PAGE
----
After a couple of tension-filled weeks, I’m back in the writing tips saddle. Of course, coming back makes me think about that perennial writer’s bugaboo–writing back story. Writing Tip for Today: Every fiction writer uses back story at one time or another. How can you write effective back story without falling into the quicksand of […]
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Hello all you faithful writers, At Linda Clare’s Writer’s Tips, I strive to provide “writing tips you can actually use” on a weekly basis. Helping you improve your writing skills is my top priority. But now and then, life happens while you’re making other plans. This is one of those times. I’ll be away from […]
The common perception of a novelist is that of isolation–writing portrayed as a lonely endeavor accomplished in a garret. The Sean Connery movie “Finding Forrester” acted out this stereotype. Yet more often, community not only provides a practical solution to the problems novelists encounter, it gives an emotional boost. Writing Tip for Today: From large organizations to […]
New novel writers often ask me to clarify what constitutes a scene. Some guess scenes have dialog. Others venture that a scene is full of action. How do you know when what you’ve written is a scene or if it’s narration? Writing Tip for Today: Scene writing is oftentimes preferred over lengthy narration for one […]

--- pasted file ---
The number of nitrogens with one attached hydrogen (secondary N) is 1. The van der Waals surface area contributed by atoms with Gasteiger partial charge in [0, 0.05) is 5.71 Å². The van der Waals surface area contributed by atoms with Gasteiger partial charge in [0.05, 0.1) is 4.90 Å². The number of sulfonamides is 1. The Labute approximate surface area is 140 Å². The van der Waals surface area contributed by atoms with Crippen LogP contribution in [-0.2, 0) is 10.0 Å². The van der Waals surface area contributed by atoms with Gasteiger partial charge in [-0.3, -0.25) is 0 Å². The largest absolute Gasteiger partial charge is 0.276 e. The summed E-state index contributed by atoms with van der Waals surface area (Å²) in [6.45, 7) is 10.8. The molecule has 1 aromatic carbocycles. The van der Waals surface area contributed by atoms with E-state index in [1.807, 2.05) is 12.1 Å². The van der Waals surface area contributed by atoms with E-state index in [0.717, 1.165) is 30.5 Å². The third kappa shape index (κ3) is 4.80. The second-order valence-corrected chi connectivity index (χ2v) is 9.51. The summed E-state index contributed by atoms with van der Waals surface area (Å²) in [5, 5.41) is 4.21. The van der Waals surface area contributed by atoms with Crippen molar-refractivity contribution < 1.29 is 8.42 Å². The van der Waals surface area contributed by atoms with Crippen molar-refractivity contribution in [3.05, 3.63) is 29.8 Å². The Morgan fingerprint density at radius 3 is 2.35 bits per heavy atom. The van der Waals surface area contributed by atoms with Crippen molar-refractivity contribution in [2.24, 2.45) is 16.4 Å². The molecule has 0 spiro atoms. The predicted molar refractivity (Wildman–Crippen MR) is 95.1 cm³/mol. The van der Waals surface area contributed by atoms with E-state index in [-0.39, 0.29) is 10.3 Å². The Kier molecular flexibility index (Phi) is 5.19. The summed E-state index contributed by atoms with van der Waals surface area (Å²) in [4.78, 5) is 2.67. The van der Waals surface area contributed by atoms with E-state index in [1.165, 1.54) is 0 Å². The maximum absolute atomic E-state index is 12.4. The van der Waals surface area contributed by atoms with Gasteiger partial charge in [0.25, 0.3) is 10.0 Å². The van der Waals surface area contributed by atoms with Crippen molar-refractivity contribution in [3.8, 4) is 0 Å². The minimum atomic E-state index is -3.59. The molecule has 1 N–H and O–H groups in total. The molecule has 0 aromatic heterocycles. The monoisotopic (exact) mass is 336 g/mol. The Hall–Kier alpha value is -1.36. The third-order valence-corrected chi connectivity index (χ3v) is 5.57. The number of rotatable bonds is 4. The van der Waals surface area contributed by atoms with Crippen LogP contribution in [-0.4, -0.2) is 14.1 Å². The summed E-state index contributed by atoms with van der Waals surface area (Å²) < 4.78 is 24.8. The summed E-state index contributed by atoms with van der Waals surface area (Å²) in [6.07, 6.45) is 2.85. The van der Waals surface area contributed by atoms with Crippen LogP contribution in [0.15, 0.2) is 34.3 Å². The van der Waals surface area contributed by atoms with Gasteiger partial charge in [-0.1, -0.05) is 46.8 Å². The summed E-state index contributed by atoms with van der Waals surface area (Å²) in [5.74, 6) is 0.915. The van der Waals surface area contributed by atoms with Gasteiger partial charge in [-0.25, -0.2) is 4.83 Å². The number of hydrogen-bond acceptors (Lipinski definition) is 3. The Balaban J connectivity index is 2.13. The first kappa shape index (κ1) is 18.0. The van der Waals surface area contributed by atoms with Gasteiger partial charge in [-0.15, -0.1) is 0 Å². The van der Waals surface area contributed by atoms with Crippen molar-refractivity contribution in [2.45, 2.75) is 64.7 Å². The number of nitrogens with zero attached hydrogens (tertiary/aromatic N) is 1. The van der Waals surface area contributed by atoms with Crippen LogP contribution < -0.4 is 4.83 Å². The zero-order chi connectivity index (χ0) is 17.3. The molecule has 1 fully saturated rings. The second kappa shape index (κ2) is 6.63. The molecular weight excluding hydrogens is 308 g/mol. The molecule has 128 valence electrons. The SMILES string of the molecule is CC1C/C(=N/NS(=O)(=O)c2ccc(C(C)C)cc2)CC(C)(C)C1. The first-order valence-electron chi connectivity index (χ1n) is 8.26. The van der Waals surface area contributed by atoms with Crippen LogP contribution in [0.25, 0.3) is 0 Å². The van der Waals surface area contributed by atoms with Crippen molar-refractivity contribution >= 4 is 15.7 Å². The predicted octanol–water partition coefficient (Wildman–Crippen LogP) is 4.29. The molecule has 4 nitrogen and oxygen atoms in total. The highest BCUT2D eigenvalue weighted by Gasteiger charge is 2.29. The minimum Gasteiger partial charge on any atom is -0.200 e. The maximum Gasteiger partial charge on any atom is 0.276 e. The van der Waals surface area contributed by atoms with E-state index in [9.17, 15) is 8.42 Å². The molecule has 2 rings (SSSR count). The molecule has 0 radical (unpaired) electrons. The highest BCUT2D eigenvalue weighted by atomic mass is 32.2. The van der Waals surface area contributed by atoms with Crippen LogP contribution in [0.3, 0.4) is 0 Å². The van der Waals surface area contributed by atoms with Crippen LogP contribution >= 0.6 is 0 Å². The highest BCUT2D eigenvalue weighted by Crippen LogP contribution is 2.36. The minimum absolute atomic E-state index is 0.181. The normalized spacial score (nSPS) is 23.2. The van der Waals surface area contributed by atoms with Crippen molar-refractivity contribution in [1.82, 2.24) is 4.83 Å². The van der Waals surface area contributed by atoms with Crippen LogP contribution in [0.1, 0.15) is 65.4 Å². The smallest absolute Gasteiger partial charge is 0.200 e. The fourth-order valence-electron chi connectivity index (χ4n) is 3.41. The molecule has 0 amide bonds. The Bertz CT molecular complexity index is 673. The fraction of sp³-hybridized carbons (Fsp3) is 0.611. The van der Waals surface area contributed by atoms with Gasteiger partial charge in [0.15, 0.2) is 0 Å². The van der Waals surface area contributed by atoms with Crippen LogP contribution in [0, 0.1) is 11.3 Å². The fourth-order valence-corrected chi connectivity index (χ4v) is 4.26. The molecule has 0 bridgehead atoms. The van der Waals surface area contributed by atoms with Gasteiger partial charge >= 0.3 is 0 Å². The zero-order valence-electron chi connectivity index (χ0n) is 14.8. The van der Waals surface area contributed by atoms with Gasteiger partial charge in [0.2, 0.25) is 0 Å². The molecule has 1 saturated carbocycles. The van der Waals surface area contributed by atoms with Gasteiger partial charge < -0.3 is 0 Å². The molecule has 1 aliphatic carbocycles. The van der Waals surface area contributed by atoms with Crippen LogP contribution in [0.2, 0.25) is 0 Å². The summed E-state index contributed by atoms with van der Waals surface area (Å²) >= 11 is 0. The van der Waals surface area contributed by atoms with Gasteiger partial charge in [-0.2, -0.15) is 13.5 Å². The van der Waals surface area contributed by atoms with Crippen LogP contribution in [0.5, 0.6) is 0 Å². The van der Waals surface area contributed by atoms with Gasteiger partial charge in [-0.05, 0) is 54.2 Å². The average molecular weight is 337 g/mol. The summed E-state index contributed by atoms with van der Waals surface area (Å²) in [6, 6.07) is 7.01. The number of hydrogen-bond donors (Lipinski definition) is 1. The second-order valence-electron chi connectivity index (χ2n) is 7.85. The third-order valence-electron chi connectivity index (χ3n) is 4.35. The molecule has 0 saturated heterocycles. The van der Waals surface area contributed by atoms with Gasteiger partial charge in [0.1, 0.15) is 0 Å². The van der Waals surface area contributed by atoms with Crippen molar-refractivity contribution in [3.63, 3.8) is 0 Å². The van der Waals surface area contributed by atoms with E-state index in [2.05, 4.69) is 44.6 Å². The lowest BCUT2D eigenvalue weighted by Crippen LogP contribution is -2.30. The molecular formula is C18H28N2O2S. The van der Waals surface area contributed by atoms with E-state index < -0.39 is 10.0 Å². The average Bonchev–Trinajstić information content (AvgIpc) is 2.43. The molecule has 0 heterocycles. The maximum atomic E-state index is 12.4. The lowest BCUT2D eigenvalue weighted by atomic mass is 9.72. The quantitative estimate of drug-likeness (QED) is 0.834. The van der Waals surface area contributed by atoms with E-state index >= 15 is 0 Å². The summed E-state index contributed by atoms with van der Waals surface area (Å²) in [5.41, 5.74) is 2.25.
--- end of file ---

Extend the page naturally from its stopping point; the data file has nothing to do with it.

You’ve lived an interesting life–maybe so interesting that people say it would make a great novel. But hold on–are you sure you ought to be the star of your story? Writing Tip for Today: Many first-time novelists mistakenly believe that their autobiography can double as a novel. Here are three tests that any good novel […]
I’m getting a lot of readers who are revving up for ‘Wri-mo–as in NaNoWriMo, the November marathon of novel writing. I can’t think of a better way to get unstuck, go for broke and write-your-living-brains-out. Writing Tip for Today: In a previous post we talked about some ways to prepare for the 50,000 word challenge […]
LINDA S. CLARE
Linda has always been a daydreamer, artist and storyteller. In addition to doting on grandbabies, collecting too many cats, gardening and walking on the beach, she loves to write and to help writers develop their skills.
A SKY WITHOUT STARS
Frankie Chasing Bear is caught between cultures. She wants to raise her son Harold to revere his Lakota heritage, but she also thinks he will need to learn the white man’s ways to succeed. After the untimely death of her husband, Frankie joins the U.S. Government’s Relocation Program and moves to Arizona. There she begins sewing a Lakota Star pattern quilt for Harold with tribal wisdom sung, sewn, and prayed into it.